To call her the actual centerpiece may be too inaccurate, but everything Nier stands for coalesces within the wild personality of a woman named Kaine. Her face is strikingly innocent, but all that leaves her mouth is a fascinating assemblage of profanity. Her slender figure is provocatively dressed in revealing lingerie, yet she’s a masculine fighter fueled by hatred. And though she looks human, a Shade resides inside her. Hardly the main character in a traditional sense, Kaine is curiously more forefront to the game’s story than the central father daughter relationship itself, and somehow the most exciting element in Nier. She demands strong first impressions from the player, but turns all of those assumptions upside down as she develops.
And no, it’s not through some cheesy hook that reveals the soft side of a hardened character; Kaine is delicately constructed in every facet a game could offer. From the aching theme song that follows her, to the way she injects personality into the game’s boss encounters, and to the flavorful volleys of insults she has with the satirical Weiss. Even the haunting mountain village she grew up in is a visually arresting chasm in the game’s otherwise drab collection of locales. She’s an engrossing character with a back story that elegantly addresses topics of sexual identity and isolation, weaving a wonderful personality and in sophisticated fashion. Maybe some will find that her profane language and tough persona sound too forced, but in a tragically beautiful way, it’s because she is forcing it.
In actual terms of overacting, the fourth member to Nier’s freak show is where fingers should be pointed. He’s a young boy named Emil, blindfolded to prevent his cursed eyes from turning people to stone, though tape over the mouth would have been more appreciated. A darkly themed game, Nier’s narrative certainly makes interesting use of such a character, but his representation of a pure hearted child is of the usual and incredibly annoying sort. Desperate for friendship, his sappy whining legitimately damages some otherwise great scenes. If he exists to bait dialogue from the other and more refined characters, however, then he is perhaps tolerable, and only then.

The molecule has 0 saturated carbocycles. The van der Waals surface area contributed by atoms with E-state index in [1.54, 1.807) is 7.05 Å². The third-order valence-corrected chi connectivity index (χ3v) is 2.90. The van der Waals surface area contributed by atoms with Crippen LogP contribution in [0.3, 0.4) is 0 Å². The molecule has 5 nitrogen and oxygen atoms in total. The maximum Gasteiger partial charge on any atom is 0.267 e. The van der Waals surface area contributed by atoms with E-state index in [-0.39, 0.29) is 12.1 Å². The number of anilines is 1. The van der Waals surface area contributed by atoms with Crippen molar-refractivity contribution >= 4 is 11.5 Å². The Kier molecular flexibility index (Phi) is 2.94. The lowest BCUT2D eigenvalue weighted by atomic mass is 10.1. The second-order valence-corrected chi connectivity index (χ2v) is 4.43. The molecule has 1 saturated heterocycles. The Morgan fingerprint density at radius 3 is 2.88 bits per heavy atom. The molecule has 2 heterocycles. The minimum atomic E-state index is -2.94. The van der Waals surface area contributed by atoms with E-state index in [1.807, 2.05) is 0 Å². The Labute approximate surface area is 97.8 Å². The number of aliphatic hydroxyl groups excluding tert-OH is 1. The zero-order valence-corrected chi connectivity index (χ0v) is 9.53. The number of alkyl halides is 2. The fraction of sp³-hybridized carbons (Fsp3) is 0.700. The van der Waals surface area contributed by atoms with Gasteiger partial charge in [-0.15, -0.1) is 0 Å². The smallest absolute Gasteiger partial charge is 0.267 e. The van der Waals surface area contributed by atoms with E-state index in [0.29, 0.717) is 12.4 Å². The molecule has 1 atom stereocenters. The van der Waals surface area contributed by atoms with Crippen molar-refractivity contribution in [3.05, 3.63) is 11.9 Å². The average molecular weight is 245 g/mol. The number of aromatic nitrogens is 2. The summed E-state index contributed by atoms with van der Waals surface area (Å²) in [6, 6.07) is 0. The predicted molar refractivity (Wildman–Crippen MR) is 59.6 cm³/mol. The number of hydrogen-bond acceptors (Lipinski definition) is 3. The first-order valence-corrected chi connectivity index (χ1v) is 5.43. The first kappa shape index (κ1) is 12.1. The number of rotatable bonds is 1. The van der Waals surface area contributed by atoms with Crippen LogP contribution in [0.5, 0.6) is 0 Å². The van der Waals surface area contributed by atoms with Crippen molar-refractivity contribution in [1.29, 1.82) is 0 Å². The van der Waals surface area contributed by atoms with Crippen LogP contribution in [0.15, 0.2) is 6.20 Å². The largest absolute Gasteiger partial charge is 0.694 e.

Together, the cast almost makes the hours of side quests involving fetching items, grinding, and garden growing seem worthwhile – almost. Nier fortunately enjoys the comfort of these embarrassments being optional, but what’s certainly mandatory is unlocking the game’s multitude of endings. They have much more to say than the first ending, which while wholesome, is admittedly lacking compared to the others. Asking players to replay the game’s final 5 hours initially seems rather archaic, but upon accepting the challenge, Nier changes shape once again.
Just as the camera so often shifts, how the very way the game is played so often shifts, Nier now shifts perspective on its characters, its world, and its entire narrative. Its true finale is a darkly poetic angle on humanity, wiping the player’s looking glass clean and addressing the misconceptions, judgments, and ignorance of before. Leaving Nier fully completed means leaving with a more matured outlook on game design, and perhaps on more personal musings as well. While rotating the flawed shell Nier encased itself in won’t make its problems disappear; it can provide many angles that look past them, putting a game worth playing steadily into view.
Love it or Hate it: Warning